The author constantly hears this statement from retailers, service providers and their salespeople throughout the country. Too bad for them because if you know how to meet the special needs of multicultural customers they can be just as loyal and enjoyable to work with as anyone else. In addition, people from other cultures are very good about referring their friends and family if you serve them with sensitivity and patience.

An added bonus when working with people from outside the United States is the opportunity to learn about other cultures. Just think of it. You can take a round-the-world trip without getting seasick or losing one piece of luggage!

MYTH #7: "PEOPLE SHOULD DO AS AMERICANS DO WHEN THEY'RE IN THIS COUNTRY."

Did you ever wonder why we are called the "Ugly Americans" when we travel outside our borders? We will fly to Germany, France or China, and expect the people there to accommodate us in terms of providing the food and other amenities we are familiar with. We commonly expect to be served pizza in Asia and to speak English in France.

Just as it's difficult for us Americans to leave our 200-year-old culture at the gate when we travel abroad it's even harder for those coming here with cultures that are thousands of years old to do as we do here. While they do try to assimilate it is hard for them.

MYTH #8: "IT WOULD BE TOO MUCH TROUBLE TO CUSTOMIZE MY PRODUCT OR SERVICE TO PEOPLE FROM OTHER CULTURES."

Actually, making your business attractive to people from other cultures is quite easy. First, start with your brochures. Print them in the major languages of the customers who frequent your store or office. Be sure to get help with the translation because many concepts and words in English do not convert easily to other languages. Also be sure to print in the correct language. For example, while Chinese, Korean, and Japanese, may appear similar to the untrained eye they are very different.

You may want to consider hiring someone who speaks the language of your major group of multicultural customers or clients. However, if they find you sensitive and patient with people who have language problems they will usually find a friend or family member to interpret. Excellent customer service is a universal language as is friendliness and a willingness to learn about other people's culture.

MYTH #9: "WE SHOULD TREAT EVERYONE EQUALLY, REGARDLESS OF CULTURE."

Yes, it's true that we should treat every customer fairly but this does not necessarily mean equally. For instance, if a buyer who is blind comes into your store or office would you simply hand them a brochure to "read"? This is equal but is it fair? Hardly. Wouldn't you try to treat them equally?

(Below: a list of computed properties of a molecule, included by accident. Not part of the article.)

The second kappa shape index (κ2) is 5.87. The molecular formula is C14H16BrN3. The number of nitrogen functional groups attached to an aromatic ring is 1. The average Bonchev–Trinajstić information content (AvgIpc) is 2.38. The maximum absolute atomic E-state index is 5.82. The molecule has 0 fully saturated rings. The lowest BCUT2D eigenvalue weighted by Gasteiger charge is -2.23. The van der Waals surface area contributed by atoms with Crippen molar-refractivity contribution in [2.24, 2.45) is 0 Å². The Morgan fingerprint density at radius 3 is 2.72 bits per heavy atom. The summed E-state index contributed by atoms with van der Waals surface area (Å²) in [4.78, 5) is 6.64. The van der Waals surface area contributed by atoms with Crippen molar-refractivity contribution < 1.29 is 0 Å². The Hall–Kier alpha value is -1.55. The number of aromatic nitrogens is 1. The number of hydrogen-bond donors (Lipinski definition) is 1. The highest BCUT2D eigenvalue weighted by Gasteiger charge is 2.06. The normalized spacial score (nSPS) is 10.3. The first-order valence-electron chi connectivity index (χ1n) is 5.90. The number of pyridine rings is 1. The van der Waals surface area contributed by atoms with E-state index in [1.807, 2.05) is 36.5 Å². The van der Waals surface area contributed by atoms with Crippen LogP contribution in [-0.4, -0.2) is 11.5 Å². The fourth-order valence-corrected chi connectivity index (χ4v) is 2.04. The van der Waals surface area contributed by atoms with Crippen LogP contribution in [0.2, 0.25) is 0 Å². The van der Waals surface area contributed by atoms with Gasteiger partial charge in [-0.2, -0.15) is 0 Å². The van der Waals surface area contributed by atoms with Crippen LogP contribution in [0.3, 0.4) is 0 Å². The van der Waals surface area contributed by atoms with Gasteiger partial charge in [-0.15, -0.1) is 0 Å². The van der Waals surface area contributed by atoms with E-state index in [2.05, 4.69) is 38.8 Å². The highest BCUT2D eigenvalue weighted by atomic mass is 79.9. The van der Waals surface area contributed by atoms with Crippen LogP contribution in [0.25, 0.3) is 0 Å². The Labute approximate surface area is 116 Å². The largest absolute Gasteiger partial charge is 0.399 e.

Similarly, by taking into account the unique needs of every customer or client aren't we serving them better? This would be equally true for being culturally sensitive.

MYTH #10: "PEOPLE DON'T WANT TO TALK ABOUT THEIR CULTURE - THEY JUST WANT TO BE TREATED LIKE EVERYONE ELSE."

This is probably the biggest myth when dealing with people from other cultures. They know they are different and unless something about culture is mentioned early in your relationship with a multicultural client it will always stand as a barrier to building true rapport.

Once you take a sincere interest in your customers' cultural background they are usually more than happy to tell you about their language, food, and even beliefs. Get into the habit of asking every customer, "Where do your ancestors come from?" Notice, this can get the conversation started with someone from Ireland just as easily as Thailand.

If you want to be truly successful with people from other cultures you must make this agreement with each and every one of them. "I will teach you about American customs and practices as it relates to my business. In exchange, I want you to teach me about your cultural background." In this way, you develop a mutually-beneficial relationship which will hopefully last a lifetime.

About the Author:

Michael Soon Lee, MBA, is a cultural expert and author of several books on selling to multicultural customers. He was a Producer for the ABC Television Network and a Marketing Director for the State of California. His company, EthnoConnect™, provides keynote speeches, training and consulting on diversity and selling to the ethnic markets in America. Mr. Lee can be reached at http://www.EthnoConnect.com or by phone at: (800) 417-7325.